One of the unfortunate things about these tombs is that, to date, they have not yielded a single bone or artifact. There are several reasons for this:

  1. Royal tombs have been the prey of treasure hunters from ancient times to the present. In fact, if Josephus’s accounts are accurate, David’s tomb was raided twice by other royals in Jerusalem! Josephus notes that John Hyrcanus (the Hasmonean ruler from 130-104 B.C.) swiped 3000 talents of silver from David’s tomb in order to pay off the Syrian ruler Antiochus who was besieging Jerusalem (Antiquities of the Jews, XIII, viii, 4). He also reports that King Herod looted David’s tomb (Antiquities, XVI, vii, 1). From these incidents, and other potential robberies, it appears the royal tombs were emptied of their contents long ago.
  2. The area in the southern portion of the City of David also became a quarry area. Ronny Reich dates quarrying activity to the Persian Period (5th century B.C.), but others date it later. It appears that the Romans under the emperor Hadrian (117-138 A.D.) used this area for quarrying stones in the rebuilding of Jerusalem, which they renamed Aelia Capitolina. This means the original landscape has been greatly altered, along with damage to some of the tombs. One would also guess that any remaining artifacts (if there were any) would have been removed by this time.

Unfortunately, if these tombs were the tombs of David and his royal descendants, there appears to be nothing left except the hollowed out rock which once housed their bones. Because no evidence has been discovered, it leaves many questions unanswered, and therefore, also leaves doubt about whether David’s tomb has indeed been found. One of the weaknesses in Zorn’s argument for these being the tombs of the kings is that they appear to have been altered during the Second Temple period. It seems unlikely that the Jews of this period would have tolerated the desecration of David’s tomb (or that of his descendants). The fact that King Herod still knew where to find David’s tomb, as apparently did others in Jerusalem according to Acts 2:29, suggests it was still largely intact (although already looted). If the quarrying can be shown to have happened much later (i.e., 2nd century A.D. under the Romans), this leaves open the possibility that these were the tombs of the Judean kings. However, if it is proven that the quarrying happened much earlier (the Persian period), this makes it less likely in my opinion, unless the Persians were careful to avoid desecrating  the tombs. However, since ancient Jerusalem was such a small site (only 10-11 acres), and since we know David’s tomb was located in the southeast portion of the city, one wonders whether any other option is possible. So even though there are some doubts, these may well be the tombs of the Judean kings, and if so, we must live with the sad fact that they were looted and destroyed long ago, leaving us no physical trace of David and his dynasty.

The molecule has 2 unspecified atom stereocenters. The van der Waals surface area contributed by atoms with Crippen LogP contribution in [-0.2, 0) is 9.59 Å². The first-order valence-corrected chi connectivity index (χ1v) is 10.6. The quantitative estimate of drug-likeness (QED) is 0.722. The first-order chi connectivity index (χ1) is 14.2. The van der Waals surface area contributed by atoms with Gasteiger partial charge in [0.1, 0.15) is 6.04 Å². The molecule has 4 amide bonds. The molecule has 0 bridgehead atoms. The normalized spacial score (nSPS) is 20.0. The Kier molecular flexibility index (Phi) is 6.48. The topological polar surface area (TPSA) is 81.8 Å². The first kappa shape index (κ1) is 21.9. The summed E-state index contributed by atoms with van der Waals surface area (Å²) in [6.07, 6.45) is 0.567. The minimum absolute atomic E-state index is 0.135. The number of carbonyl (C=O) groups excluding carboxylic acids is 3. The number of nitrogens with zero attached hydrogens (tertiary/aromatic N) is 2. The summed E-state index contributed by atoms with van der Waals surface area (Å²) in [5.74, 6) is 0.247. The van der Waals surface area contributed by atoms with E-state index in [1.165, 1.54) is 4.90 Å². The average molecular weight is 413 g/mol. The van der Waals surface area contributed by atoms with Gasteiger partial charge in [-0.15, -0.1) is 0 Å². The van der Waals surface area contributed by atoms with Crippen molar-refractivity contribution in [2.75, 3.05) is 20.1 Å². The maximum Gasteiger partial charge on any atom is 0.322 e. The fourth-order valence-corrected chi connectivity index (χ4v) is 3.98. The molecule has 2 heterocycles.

Seeing the City of David: Part II

Seeing the City of David